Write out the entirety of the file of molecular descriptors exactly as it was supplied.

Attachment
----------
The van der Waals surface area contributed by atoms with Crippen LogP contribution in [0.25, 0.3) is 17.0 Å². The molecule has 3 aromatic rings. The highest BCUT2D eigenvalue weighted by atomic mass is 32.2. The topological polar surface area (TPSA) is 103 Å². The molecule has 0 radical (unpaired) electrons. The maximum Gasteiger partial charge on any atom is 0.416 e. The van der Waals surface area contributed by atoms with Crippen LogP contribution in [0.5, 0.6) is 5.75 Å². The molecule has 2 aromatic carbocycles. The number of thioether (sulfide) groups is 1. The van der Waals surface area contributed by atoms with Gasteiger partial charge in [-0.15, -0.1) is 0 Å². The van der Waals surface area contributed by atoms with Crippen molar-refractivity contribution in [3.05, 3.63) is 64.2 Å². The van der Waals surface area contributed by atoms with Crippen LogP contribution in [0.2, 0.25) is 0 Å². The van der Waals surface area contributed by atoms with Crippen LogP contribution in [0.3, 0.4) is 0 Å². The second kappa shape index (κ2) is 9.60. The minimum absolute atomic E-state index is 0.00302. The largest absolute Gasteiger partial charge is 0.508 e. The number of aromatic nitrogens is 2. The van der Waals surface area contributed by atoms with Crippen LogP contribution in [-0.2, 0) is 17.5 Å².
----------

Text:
The van der Waals surface area contributed by atoms with Crippen LogP contribution in [0.25, 0.3) is 17.0 Å². The molecule has 3 aromatic rings. The highest BCUT2D eigenvalue weighted by atomic mass is 32.2. The topological polar surface area (TPSA) is 103 Å². The molecule has 0 radical (unpaired) electrons. The maximum Gasteiger partial charge on any atom is 0.416 e. The van der Waals surface area contributed by atoms with Crippen LogP contribution in [0.5, 0.6) is 5.75 Å². The molecule has 2 aromatic carbocycles. The number of thioether (sulfide) groups is 1. The van der Waals surface area contributed by atoms with Gasteiger partial charge in [-0.15, -0.1) is 0 Å². The van der Waals surface area contributed by atoms with Crippen molar-refractivity contribution in [3.05, 3.63) is 64.2 Å². The van der Waals surface area contributed by atoms with Crippen LogP contribution in [0.2, 0.25) is 0 Å². The van der Waals surface area contributed by atoms with Crippen LogP contribution in [0.3, 0.4) is 0 Å². The second kappa shape index (κ2) is 9.60. The minimum absolute atomic E-state index is 0.00302. The largest absolute Gasteiger partial charge is 0.508 e. The number of aromatic nitrogens is 2. The van der Waals surface area contributed by atoms with Crippen LogP contribution in [-0.2, 0) is 17.5 Å².